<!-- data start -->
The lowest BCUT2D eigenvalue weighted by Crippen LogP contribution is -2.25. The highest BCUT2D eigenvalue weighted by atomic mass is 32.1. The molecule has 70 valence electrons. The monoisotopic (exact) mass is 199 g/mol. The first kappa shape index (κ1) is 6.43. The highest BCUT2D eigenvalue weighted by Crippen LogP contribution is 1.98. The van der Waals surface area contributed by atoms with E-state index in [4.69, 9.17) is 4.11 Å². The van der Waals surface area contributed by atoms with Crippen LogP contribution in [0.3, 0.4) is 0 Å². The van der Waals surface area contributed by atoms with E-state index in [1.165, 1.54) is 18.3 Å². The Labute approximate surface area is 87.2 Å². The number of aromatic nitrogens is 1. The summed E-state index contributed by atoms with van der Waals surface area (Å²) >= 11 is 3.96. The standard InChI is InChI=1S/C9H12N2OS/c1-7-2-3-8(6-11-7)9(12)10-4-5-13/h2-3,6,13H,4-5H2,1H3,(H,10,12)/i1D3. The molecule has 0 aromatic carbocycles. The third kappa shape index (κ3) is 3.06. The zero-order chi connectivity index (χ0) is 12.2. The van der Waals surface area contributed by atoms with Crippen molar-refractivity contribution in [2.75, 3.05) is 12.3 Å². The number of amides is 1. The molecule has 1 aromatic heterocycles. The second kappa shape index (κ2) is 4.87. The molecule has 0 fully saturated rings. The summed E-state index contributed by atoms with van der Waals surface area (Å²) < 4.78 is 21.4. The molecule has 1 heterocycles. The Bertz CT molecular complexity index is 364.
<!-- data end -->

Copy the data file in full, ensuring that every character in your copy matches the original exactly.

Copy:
The lowest BCUT2D eigenvalue weighted by Crippen LogP contribution is -2.25. The highest BCUT2D eigenvalue weighted by atomic mass is 32.1. The molecule has 70 valence electrons. The monoisotopic (exact) mass is 199 g/mol. The first kappa shape index (κ1) is 6.43. The highest BCUT2D eigenvalue weighted by Crippen LogP contribution is 1.98. The van der Waals surface area contributed by atoms with E-state index in [4.69, 9.17) is 4.11 Å². The van der Waals surface area contributed by atoms with Crippen LogP contribution in [0.3, 0.4) is 0 Å². The van der Waals surface area contributed by atoms with E-state index in [1.165, 1.54) is 18.3 Å². The Labute approximate surface area is 87.2 Å². The number of aromatic nitrogens is 1. The summed E-state index contributed by atoms with van der Waals surface area (Å²) >= 11 is 3.96. The standard InChI is InChI=1S/C9H12N2OS/c1-7-2-3-8(6-11-7)9(12)10-4-5-13/h2-3,6,13H,4-5H2,1H3,(H,10,12)/i1D3. The molecule has 0 aromatic carbocycles. The third kappa shape index (κ3) is 3.06. The zero-order chi connectivity index (χ0) is 12.2. The van der Waals surface area contributed by atoms with Crippen molar-refractivity contribution in [2.75, 3.05) is 12.3 Å². The number of amides is 1. The molecule has 1 aromatic heterocycles. The second kappa shape index (κ2) is 4.87. The molecule has 0 fully saturated rings. The summed E-state index contributed by atoms with van der Waals surface area (Å²) < 4.78 is 21.4. The molecule has 1 heterocycles. The Bertz CT molecular complexity index is 364.